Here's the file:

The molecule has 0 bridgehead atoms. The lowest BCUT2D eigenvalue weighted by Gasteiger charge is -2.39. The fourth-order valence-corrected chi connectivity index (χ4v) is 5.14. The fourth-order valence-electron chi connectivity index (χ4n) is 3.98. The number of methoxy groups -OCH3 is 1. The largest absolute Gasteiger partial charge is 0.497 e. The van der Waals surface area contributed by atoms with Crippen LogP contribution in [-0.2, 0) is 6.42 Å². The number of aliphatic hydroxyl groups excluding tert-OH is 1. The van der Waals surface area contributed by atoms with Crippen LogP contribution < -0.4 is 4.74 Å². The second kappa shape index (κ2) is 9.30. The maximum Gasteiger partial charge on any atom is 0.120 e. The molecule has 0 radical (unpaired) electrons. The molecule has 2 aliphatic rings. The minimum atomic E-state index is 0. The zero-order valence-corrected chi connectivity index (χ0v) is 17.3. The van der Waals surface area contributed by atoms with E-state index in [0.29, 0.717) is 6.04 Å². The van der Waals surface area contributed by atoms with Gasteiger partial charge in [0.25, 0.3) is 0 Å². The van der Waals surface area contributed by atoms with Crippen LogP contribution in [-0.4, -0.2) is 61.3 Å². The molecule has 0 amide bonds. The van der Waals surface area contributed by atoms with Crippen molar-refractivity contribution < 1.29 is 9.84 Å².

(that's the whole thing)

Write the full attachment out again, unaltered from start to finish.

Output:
The molecule has 0 bridgehead atoms. The lowest BCUT2D eigenvalue weighted by Gasteiger charge is -2.39. The fourth-order valence-corrected chi connectivity index (χ4v) is 5.14. The fourth-order valence-electron chi connectivity index (χ4n) is 3.98. The number of methoxy groups -OCH3 is 1. The largest absolute Gasteiger partial charge is 0.497 e. The van der Waals surface area contributed by atoms with Crippen LogP contribution in [-0.2, 0) is 6.42 Å². The number of aliphatic hydroxyl groups excluding tert-OH is 1. The van der Waals surface area contributed by atoms with Crippen LogP contribution < -0.4 is 4.74 Å². The second kappa shape index (κ2) is 9.30. The maximum Gasteiger partial charge on any atom is 0.120 e. The molecule has 0 radical (unpaired) electrons. The molecule has 2 aliphatic rings. The minimum atomic E-state index is 0. The zero-order valence-corrected chi connectivity index (χ0v) is 17.3. The van der Waals surface area contributed by atoms with E-state index in [0.29, 0.717) is 6.04 Å². The van der Waals surface area contributed by atoms with Gasteiger partial charge in [0.25, 0.3) is 0 Å². The van der Waals surface area contributed by atoms with Crippen LogP contribution in [-0.4, -0.2) is 61.3 Å². The molecule has 0 amide bonds. The van der Waals surface area contributed by atoms with Crippen molar-refractivity contribution < 1.29 is 9.84 Å².